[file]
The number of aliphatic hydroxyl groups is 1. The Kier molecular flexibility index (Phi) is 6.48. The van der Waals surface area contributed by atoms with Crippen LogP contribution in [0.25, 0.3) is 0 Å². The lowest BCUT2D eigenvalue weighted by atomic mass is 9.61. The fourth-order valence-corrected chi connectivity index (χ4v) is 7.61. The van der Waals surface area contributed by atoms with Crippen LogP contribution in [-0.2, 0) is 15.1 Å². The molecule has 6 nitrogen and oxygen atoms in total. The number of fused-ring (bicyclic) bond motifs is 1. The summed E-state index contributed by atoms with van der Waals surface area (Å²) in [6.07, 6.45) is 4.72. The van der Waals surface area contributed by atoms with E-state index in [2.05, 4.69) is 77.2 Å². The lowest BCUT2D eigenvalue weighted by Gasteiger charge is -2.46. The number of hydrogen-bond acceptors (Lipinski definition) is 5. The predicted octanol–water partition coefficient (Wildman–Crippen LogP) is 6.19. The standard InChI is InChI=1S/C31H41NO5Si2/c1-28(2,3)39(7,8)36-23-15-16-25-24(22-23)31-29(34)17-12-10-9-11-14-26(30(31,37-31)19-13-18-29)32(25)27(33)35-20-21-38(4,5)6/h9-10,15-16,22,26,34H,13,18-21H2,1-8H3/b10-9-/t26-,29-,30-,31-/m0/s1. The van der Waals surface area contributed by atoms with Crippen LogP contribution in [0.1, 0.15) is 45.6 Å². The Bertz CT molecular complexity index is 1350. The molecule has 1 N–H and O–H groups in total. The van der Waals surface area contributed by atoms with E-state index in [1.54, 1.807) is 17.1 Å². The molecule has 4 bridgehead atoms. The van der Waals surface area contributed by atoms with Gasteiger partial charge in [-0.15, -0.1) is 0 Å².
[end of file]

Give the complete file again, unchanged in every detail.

The number of aliphatic hydroxyl groups is 1. The Kier molecular flexibility index (Phi) is 6.48. The van der Waals surface area contributed by atoms with Crippen LogP contribution in [0.25, 0.3) is 0 Å². The lowest BCUT2D eigenvalue weighted by atomic mass is 9.61. The fourth-order valence-corrected chi connectivity index (χ4v) is 7.61. The van der Waals surface area contributed by atoms with Crippen LogP contribution in [-0.2, 0) is 15.1 Å². The molecule has 6 nitrogen and oxygen atoms in total. The number of fused-ring (bicyclic) bond motifs is 1. The summed E-state index contributed by atoms with van der Waals surface area (Å²) in [6.07, 6.45) is 4.72. The van der Waals surface area contributed by atoms with E-state index in [2.05, 4.69) is 77.2 Å². The lowest BCUT2D eigenvalue weighted by Gasteiger charge is -2.46. The number of hydrogen-bond acceptors (Lipinski definition) is 5. The predicted octanol–water partition coefficient (Wildman–Crippen LogP) is 6.19. The standard InChI is InChI=1S/C31H41NO5Si2/c1-28(2,3)39(7,8)36-23-15-16-25-24(22-23)31-29(34)17-12-10-9-11-14-26(30(31,37-31)19-13-18-29)32(25)27(33)35-20-21-38(4,5)6/h9-10,15-16,22,26,34H,13,18-21H2,1-8H3/b10-9-/t26-,29-,30-,31-/m0/s1. The van der Waals surface area contributed by atoms with Crippen LogP contribution in [0.1, 0.15) is 45.6 Å². The Bertz CT molecular complexity index is 1350. The molecule has 1 N–H and O–H groups in total. The van der Waals surface area contributed by atoms with E-state index in [1.54, 1.807) is 17.1 Å². The molecule has 4 bridgehead atoms. The van der Waals surface area contributed by atoms with Gasteiger partial charge in [-0.15, -0.1) is 0 Å².